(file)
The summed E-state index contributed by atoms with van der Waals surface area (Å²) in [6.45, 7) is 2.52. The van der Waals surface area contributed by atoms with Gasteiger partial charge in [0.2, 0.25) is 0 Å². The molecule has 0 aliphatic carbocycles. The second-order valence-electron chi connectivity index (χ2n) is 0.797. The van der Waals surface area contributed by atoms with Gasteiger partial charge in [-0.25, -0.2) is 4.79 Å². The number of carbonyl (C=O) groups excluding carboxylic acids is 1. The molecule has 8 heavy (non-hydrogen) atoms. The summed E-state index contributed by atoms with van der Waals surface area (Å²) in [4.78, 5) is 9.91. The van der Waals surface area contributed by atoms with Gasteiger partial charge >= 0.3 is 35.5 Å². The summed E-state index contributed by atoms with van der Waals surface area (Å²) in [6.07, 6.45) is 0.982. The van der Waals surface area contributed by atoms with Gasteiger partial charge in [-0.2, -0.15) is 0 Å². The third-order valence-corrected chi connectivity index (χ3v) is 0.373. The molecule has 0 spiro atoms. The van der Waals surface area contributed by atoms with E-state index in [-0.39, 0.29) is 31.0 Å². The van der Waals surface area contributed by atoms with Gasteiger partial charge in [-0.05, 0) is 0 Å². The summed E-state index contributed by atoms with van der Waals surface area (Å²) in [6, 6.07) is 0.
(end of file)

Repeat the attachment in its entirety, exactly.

The summed E-state index contributed by atoms with van der Waals surface area (Å²) in [6.45, 7) is 2.52. The van der Waals surface area contributed by atoms with Gasteiger partial charge in [0.2, 0.25) is 0 Å². The molecule has 0 aliphatic carbocycles. The second-order valence-electron chi connectivity index (χ2n) is 0.797. The van der Waals surface area contributed by atoms with Gasteiger partial charge in [-0.25, -0.2) is 4.79 Å². The number of carbonyl (C=O) groups excluding carboxylic acids is 1. The molecule has 8 heavy (non-hydrogen) atoms. The summed E-state index contributed by atoms with van der Waals surface area (Å²) in [4.78, 5) is 9.91. The van der Waals surface area contributed by atoms with Gasteiger partial charge >= 0.3 is 35.5 Å². The summed E-state index contributed by atoms with van der Waals surface area (Å²) in [6.07, 6.45) is 0.982. The van der Waals surface area contributed by atoms with Gasteiger partial charge in [-0.2, -0.15) is 0 Å². The third-order valence-corrected chi connectivity index (χ3v) is 0.373. The molecule has 0 spiro atoms. The van der Waals surface area contributed by atoms with E-state index in [-0.39, 0.29) is 31.0 Å². The van der Waals surface area contributed by atoms with Gasteiger partial charge in [-0.05, 0) is 0 Å². The summed E-state index contributed by atoms with van der Waals surface area (Å²) in [6, 6.07) is 0.